when your mixing down your mix try to get it to sound as balanced and final as possible. in other words try to eq certain things to your liking and make it almost sound like a mastered track.
    the better the mix is mixed the better your mastered final track will sound.

    i wouldnt worry to much about overall level of your track because most of the time when you take a vst limiter and start pushing the levels its very easy to destroy the sound and you lose allot of the punch and dynamics.
    people own the volume control so if its too low for them theyll just turn it up and its better for them to get a lower clearer and dynamic mix turned up on there system then an overcompressed mess turned up.

    somepeople may disagree with me on this but
    as far as mastering goes its just all up to the person to get the track sweetened.
    sure there are alot of process involved but theres really no right or wrong way.
    as long as the track comes out sounding good and translates job done imo.

    i love how my tracks come out and if im unsatified ill go back to the mix and adjust it to get it right.
    at the end of the day its my mix and if it comes out sounding how i want job done.
    remember the avg joe will enjoy your music aslong as it is good music.

    just my opinion on the situation.
     
  8. cschreppel macrumors regular

    Joined:
    Jul 17, 2006
    Location:
    Boston, MA
    #8
    Because of shrinking budgets these days, I find myself doing a lot of mastering for my mix projects. How do I approach this? I stay fairly conservative with my average (or RMS) levels with my mix, with the peaks staying between -1dBFS and -6dBFS. I mix at a pretty low level so that when I crank my speakers, the mix is pretty slammin', but is still cohesive at lower volumes.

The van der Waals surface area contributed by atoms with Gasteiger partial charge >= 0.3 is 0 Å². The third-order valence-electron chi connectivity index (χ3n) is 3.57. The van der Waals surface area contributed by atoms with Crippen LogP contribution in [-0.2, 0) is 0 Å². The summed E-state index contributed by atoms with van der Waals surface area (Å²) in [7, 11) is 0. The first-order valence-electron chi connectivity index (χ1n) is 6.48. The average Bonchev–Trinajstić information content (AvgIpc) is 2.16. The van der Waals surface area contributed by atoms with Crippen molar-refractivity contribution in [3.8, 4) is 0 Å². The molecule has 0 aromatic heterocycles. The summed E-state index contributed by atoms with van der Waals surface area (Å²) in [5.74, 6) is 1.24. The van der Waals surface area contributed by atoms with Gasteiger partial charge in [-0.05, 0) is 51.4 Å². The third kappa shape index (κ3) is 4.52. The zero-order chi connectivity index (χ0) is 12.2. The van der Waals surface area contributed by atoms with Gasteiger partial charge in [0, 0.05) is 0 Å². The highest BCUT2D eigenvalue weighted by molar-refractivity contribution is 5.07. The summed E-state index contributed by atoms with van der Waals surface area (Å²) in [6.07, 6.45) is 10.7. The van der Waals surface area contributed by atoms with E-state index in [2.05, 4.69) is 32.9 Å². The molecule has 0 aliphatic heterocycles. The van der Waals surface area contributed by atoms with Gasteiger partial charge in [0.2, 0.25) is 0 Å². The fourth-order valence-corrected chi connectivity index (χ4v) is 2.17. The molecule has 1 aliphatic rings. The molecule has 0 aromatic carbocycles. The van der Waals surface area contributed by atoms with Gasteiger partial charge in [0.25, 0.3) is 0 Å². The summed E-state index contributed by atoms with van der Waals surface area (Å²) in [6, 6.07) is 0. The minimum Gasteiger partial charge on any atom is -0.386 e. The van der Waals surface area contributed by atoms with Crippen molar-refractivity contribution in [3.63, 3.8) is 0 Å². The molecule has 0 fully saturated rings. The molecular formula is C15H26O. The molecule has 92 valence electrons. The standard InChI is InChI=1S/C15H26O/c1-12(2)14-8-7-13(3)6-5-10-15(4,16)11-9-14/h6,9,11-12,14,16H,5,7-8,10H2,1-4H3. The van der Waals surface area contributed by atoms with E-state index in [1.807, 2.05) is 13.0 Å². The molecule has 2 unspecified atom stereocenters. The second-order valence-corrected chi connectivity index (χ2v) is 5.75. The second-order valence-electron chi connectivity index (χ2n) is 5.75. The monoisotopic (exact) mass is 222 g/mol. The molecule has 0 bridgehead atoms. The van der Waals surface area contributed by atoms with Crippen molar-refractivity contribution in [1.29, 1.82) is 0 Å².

Once I'm finished with the mix(es) for a project, I usually create a new Pro Tools project specific for mastering applications. There I'll get a little crazy with automating peaks down a little bit in spots so that I can boost my overall level even 1-3dB further PRIOR to compression. After that, I'll apply whatever "shimmery" processing (read: EQ or global reverbs -- although 'verb is usually rare at this stage).

    Then I'll get into compression. Usually, I'll have 2-3 layers of compression, each boosting the level a little bit. Several compressors in series give a much more natural sound than one compressor that's slammed. I may have my first compressor catching the peaks with some mild make-up gain, with the second compressor affecting more of the "meat" of the track also with a touch of make-up gain, and then add a mastering limiter toward the end to boost the level up to "commercial loudness".

    I'll use the same principle for EQ as well. I'd prefer to have one EQ to clean up my high end, one for the mid range, and one for the low end on the track. That way, high end boosts or cuts in one band won't be affecting the low end boosts or cuts on that specific plugin or hardware EQ.

    The concept of layering these devices and processors took a bit of trial and error, but I find that it gives you a much more natural result without squashing the dynamic range. It's really like mixing, to be honest in that you're using several layers of processing to create a single, unified sound.

    Hope this helps.